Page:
The Hunger Games: Katniss's favorite dish
When Katniss, the heroine of 'Hunger Games,' is brought to the Capitol, she is introduced to a decadent array of mouth-watering foods. Her most favorite dish is lamb stew with dried plums.
Anyone else bursting out of their skin with excitement for "The Hunger Games" movie? I can hardly wait! Honestly, I never would have even picked up the book, had my sister not bought it for me for my birthday. All I knew was that it was a “young adult” novel. And the last time I tried one of those (ahem, "Twilight") I couldn’t bring myself to read past the first chapter.Skip to next paragraph
The Gourmand Mom
Amy Deline is a stay at home mom to three little boys. She’s a former early childhood educator with a lifelong passion for home-cooking. Amy is the author and photographer behind The Gourmand Mom, a blog which celebrates food through simple and perfectly seasonal recipes, fit for a gourmet feast among friends or a relaxed family dinner.
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But, "The Hunger Games" arrived in the mail, so as I sat on the couch feeding the baby, I cracked it open and read the first few pages. And then I sorely neglected my children for the rest of the afternoon, as I was incapable of putting the book down. "Shhh … Mommy’s trying to read. You’re 4 years old now … what do you mean you don’t know how to cook yourself dinner? Go change your own diaper … Mommy’s busy."
Not my proudest parenting moment, to say the least. But "The Hunger Games" is a page-turner, with a plot so barbaric that it’s hard for me to believe it’s written for "young adults." But then, so many of the books I read as a young adult had themes which took me years to grasp at more than a surface level. I think that’s sort of the thing with "The Hunger Games."
The story has the perfect blend of ingredients: sacrifice, survival, heroism, romance, and moral conflict – making it instantly relatable and intriguing to all age groups. But there are also deeper themes about human nature, power, and human rights at work, the kinds of themes which take a bit more time and experience to fully digest. If you haven’t read it yet, go buy it right now or load it to your Kindle or whatever it is that you do when you read. Stop reading this blog post, and go read "The Hunger Games"!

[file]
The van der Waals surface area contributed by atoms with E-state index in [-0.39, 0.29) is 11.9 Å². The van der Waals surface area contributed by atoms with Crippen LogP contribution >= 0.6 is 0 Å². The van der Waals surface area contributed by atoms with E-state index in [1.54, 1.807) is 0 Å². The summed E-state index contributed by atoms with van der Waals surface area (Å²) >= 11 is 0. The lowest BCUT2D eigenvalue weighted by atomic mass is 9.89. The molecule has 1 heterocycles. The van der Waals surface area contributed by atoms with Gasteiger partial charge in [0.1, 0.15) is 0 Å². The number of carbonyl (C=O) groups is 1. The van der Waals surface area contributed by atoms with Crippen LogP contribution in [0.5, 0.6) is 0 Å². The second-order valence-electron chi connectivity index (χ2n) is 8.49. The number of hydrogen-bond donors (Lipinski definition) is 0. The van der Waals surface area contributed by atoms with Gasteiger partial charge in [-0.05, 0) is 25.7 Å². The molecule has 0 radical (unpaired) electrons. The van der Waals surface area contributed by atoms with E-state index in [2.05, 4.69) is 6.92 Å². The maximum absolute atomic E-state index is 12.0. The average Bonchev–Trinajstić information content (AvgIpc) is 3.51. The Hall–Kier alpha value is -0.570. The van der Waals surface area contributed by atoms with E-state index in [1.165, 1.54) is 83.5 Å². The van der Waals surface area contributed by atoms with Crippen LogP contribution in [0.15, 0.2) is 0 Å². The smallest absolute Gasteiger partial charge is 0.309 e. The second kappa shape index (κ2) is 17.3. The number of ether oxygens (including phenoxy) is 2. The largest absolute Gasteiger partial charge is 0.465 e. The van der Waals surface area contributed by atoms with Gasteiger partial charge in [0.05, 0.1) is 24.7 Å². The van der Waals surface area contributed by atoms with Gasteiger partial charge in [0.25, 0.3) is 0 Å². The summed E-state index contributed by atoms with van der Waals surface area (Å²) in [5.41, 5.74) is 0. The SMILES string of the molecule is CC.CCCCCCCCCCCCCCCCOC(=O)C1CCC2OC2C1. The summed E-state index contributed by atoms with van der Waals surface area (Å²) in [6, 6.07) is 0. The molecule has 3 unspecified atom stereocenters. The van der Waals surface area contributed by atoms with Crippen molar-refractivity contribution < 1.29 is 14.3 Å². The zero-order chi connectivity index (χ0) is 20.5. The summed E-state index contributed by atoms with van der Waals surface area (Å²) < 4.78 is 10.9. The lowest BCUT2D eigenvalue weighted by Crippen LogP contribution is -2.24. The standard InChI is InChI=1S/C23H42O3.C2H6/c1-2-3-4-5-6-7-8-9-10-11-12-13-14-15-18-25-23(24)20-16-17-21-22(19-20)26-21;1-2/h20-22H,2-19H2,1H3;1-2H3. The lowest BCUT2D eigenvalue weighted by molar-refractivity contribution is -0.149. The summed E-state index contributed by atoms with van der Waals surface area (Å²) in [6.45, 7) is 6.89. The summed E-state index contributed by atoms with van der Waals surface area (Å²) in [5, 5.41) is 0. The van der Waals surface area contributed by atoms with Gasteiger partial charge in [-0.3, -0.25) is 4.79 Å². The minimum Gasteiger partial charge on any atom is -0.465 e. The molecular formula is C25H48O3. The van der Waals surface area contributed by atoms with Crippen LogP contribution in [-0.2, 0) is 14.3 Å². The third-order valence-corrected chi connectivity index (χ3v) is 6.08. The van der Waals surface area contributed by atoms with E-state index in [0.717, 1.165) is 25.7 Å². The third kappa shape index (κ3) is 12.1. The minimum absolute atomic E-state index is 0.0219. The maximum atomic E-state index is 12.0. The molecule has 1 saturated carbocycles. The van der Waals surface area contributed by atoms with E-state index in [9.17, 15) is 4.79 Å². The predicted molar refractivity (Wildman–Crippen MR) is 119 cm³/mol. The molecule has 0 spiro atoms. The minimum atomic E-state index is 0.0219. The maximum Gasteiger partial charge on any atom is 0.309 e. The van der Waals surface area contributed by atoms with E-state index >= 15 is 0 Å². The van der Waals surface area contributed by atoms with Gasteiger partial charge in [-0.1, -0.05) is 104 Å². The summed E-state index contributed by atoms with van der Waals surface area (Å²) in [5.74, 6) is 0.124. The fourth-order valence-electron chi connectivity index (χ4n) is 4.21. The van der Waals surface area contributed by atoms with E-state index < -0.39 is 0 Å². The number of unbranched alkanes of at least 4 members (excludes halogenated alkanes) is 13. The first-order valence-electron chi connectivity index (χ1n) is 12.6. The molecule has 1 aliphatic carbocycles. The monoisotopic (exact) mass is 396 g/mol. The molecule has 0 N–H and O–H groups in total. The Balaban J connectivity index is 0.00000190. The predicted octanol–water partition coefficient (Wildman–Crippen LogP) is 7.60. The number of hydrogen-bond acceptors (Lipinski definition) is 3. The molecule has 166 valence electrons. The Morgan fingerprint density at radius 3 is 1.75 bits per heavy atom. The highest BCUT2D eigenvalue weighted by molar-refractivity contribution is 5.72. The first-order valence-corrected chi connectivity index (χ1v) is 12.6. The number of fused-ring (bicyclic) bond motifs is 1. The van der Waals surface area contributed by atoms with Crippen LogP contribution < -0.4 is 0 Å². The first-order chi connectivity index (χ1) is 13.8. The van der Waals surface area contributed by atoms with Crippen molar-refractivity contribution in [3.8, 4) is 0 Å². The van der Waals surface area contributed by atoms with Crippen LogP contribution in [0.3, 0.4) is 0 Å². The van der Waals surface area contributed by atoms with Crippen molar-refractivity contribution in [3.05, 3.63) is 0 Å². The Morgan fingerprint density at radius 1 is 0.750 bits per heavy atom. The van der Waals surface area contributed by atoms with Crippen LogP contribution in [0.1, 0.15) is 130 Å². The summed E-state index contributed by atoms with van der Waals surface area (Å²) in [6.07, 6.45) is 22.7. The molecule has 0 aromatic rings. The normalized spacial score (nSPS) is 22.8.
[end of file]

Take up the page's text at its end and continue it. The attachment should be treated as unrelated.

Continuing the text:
Wait … don’t go just yet! I have a recipe for you. And you’re going to want it because this book is going to make you hungry. Without giving away too much of the plot, I can say that when the main character, Katniss, is brought to the Capitol, she is introduced to the most decadent array of mouth-watering foods, unimaginably extravagant in comparison with her impoverished family’s meager portion of grains or the illegally hunted game she risks her life to acquire. This is drool-worthy stuff – sweet melons, decadent chocolate cakes, thick carrot soups (like this one), and her first taste of hot chocolate. But of all of the foods, her most favorite dish was a lamb stew with dried plums.
With "The Hunger Games" poised to premiere on March 23, a celebratory lamb stew seemed in order. But, to be quite honest, I wasn’t so sure how I felt about adding dried plums (prunes essentially) to my lamb stew. Trepidations aside, I decided to go for it. I figure that if Katniss can volunteer to save her sister’s life, I can certainly put a few prunes in my stew. For good measure, I also threw in some golden raisins, dried apricots, and sweet potatoes. Moroccan-inspired spices of cinnamon, ginger, cumin, and fresh mint complete the flavor profile in this decadent, slow-cooked lamb stew. Somehow I suspect that Katniss’s favorite lamb stew would have been equally exotic.